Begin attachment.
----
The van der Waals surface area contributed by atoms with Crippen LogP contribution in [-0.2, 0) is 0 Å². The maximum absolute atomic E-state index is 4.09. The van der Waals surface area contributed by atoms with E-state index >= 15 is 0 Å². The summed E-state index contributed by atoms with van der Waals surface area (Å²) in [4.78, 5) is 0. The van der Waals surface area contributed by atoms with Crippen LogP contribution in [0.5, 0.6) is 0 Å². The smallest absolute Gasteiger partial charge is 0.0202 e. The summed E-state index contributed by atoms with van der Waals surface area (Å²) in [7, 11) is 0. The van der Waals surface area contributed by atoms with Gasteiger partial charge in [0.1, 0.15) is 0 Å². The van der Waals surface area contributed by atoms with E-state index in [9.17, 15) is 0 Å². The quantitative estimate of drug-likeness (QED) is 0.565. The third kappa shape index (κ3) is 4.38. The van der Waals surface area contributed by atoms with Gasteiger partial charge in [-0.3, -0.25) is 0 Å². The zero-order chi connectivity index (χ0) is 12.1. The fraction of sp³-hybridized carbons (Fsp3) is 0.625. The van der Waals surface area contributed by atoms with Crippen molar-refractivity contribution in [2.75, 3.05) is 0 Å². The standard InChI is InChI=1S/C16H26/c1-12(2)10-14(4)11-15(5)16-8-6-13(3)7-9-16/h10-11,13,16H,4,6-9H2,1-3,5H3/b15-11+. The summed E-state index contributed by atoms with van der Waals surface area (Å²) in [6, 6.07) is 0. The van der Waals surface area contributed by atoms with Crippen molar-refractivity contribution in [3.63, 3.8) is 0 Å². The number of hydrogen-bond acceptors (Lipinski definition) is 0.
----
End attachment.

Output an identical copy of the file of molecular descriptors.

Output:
The van der Waals surface area contributed by atoms with Crippen LogP contribution in [-0.2, 0) is 0 Å². The maximum absolute atomic E-state index is 4.09. The van der Waals surface area contributed by atoms with E-state index >= 15 is 0 Å². The summed E-state index contributed by atoms with van der Waals surface area (Å²) in [4.78, 5) is 0. The van der Waals surface area contributed by atoms with Crippen LogP contribution in [0.5, 0.6) is 0 Å². The smallest absolute Gasteiger partial charge is 0.0202 e. The summed E-state index contributed by atoms with van der Waals surface area (Å²) in [7, 11) is 0. The van der Waals surface area contributed by atoms with Gasteiger partial charge in [0.1, 0.15) is 0 Å². The van der Waals surface area contributed by atoms with E-state index in [9.17, 15) is 0 Å². The quantitative estimate of drug-likeness (QED) is 0.565. The third kappa shape index (κ3) is 4.38. The van der Waals surface area contributed by atoms with Gasteiger partial charge in [-0.3, -0.25) is 0 Å². The zero-order chi connectivity index (χ0) is 12.1. The fraction of sp³-hybridized carbons (Fsp3) is 0.625. The van der Waals surface area contributed by atoms with Crippen molar-refractivity contribution in [2.75, 3.05) is 0 Å². The standard InChI is InChI=1S/C16H26/c1-12(2)10-14(4)11-15(5)16-8-6-13(3)7-9-16/h10-11,13,16H,4,6-9H2,1-3,5H3/b15-11+. The summed E-state index contributed by atoms with van der Waals surface area (Å²) in [6, 6.07) is 0. The van der Waals surface area contributed by atoms with Crippen molar-refractivity contribution in [3.63, 3.8) is 0 Å². The number of hydrogen-bond acceptors (Lipinski definition) is 0.